Woo!! There is so much art happening in Baltimore; it’s hard to keep up! Last night and today Chappell and I went to two different art events that I am so grateful to write about it here.
Disperse Archives is a collaboration between Lawrence Burney, Joy Davis, and Jessica Douglas. At this point, I need preface that rather than listen to me write about, or archive the experience, you should just go to the exhibit. Why? Because this exhibition specifically centers black culture and how its narratives are constructed while empowering black people how to archive their own histories. It was a privilege to be at the opening and as a white woman, I would rather point to their genius so you can see it for yourself.
I did get to chat with Joy Davis, and as she is a professional archivist and curator, it was really inspiring to see her focus on the black people of Baltimore and their narratives. History and art history are sorely lacking the perspective of black people, especially when it comes to their own stories and histories. The Waller Gallery specifically highlights work by people of color. Located at 2420 N Calvert St., the work will be on display until March 2nd so you should check it out!
Today at the Parkway Theatre, we went to a special screening of Daughters of the Dust by Julie Dash. It closed with an artist talk by Delita Martin, whose work is inspired by the film and is currently showing at the Galerie Myrtis.
Daughters of the Dust has been on my to-watch list since I took Video Art in undergrad at UNC-CH – shout out to Professor Truong (artist website). The film was shot on the breathtakingly beautiful Gullah Island, or Ibo Landing, off the coast of South Carolina set in 1902. It centers black women – their sisters, cousins, mothers, grandmothers, and ancestors – in the midst of a debate about identity before some of their family embark for the mainland. Rather than create a protagonist, Julie Dash frames the narrative in a nonlinear, and nonWestern format, using the act of remembrance and dramatic monologues from a variety of characters to weave a story that is timeless and enduring.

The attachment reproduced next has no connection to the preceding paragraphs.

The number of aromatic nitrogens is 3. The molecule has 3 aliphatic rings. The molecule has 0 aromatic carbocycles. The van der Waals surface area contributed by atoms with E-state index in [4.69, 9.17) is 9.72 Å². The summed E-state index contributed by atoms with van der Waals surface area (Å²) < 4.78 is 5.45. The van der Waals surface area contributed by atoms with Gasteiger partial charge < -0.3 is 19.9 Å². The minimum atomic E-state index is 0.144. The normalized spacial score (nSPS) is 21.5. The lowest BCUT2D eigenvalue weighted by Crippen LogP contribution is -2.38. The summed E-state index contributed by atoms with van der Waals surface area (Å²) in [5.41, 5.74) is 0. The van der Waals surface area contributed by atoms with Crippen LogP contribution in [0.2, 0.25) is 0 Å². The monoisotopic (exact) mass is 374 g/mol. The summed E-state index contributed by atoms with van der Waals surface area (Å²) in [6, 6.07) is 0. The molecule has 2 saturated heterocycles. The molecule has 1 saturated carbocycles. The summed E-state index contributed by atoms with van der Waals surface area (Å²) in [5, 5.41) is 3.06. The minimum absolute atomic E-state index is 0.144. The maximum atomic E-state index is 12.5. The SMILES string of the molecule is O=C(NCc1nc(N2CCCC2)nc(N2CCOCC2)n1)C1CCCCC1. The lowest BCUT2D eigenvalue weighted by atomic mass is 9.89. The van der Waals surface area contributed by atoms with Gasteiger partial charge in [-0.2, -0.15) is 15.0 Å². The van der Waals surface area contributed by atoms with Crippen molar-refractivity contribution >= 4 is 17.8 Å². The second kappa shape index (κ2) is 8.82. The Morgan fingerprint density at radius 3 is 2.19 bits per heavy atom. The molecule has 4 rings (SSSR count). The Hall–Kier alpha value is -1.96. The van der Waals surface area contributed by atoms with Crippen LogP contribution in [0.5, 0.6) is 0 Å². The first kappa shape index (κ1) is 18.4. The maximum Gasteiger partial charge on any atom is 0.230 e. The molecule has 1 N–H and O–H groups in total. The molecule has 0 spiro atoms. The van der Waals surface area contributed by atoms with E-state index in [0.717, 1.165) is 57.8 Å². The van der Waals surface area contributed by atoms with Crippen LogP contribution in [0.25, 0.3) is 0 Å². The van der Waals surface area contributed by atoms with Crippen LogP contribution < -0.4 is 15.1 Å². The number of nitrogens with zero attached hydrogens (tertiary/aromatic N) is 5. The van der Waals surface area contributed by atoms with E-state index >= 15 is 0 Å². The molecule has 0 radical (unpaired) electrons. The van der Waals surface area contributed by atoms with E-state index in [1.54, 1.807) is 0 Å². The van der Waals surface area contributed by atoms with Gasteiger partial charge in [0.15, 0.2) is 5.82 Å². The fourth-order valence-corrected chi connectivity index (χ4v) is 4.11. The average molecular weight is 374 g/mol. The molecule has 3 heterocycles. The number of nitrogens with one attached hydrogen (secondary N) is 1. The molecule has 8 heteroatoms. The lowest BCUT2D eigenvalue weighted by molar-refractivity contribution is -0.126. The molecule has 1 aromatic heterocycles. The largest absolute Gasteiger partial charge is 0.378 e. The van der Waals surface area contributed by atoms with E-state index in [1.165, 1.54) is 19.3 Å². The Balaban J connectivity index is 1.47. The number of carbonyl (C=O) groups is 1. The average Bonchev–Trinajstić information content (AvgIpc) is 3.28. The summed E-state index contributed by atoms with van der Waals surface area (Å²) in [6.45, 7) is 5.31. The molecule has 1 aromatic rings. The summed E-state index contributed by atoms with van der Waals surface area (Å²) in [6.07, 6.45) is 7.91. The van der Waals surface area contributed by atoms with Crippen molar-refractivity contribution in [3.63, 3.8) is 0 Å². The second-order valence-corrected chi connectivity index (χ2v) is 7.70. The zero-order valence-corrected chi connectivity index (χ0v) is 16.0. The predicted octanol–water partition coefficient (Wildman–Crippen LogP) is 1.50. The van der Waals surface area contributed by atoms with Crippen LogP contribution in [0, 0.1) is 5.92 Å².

Delita Martin is a printmaker and artist, whose work has been consciously and unconsciously shaped by this movie. As an African American woman, she explores her own identity through her memories and relationships with her mother and grandmother. From a variety of symbols of safety pins, birds, bowls, to textured layers and slave ledgers, she constructs a symbolic and spiritual expression of her being.
It was cool to first see Disperse Archives show, and then follow it with this seminal film. Daughters of the Dust has been so influential in Black culture and identity since its release in 1991, partly being that it was the first nationally released film to be directed by an African American woman. Julie Dash archived her perspective through narrative film and since it has inspired countless other great black women artists, include Delita Martin and Beyoncé. I know a whole class could be taught on this movie, so I leave it here. Comments welcome!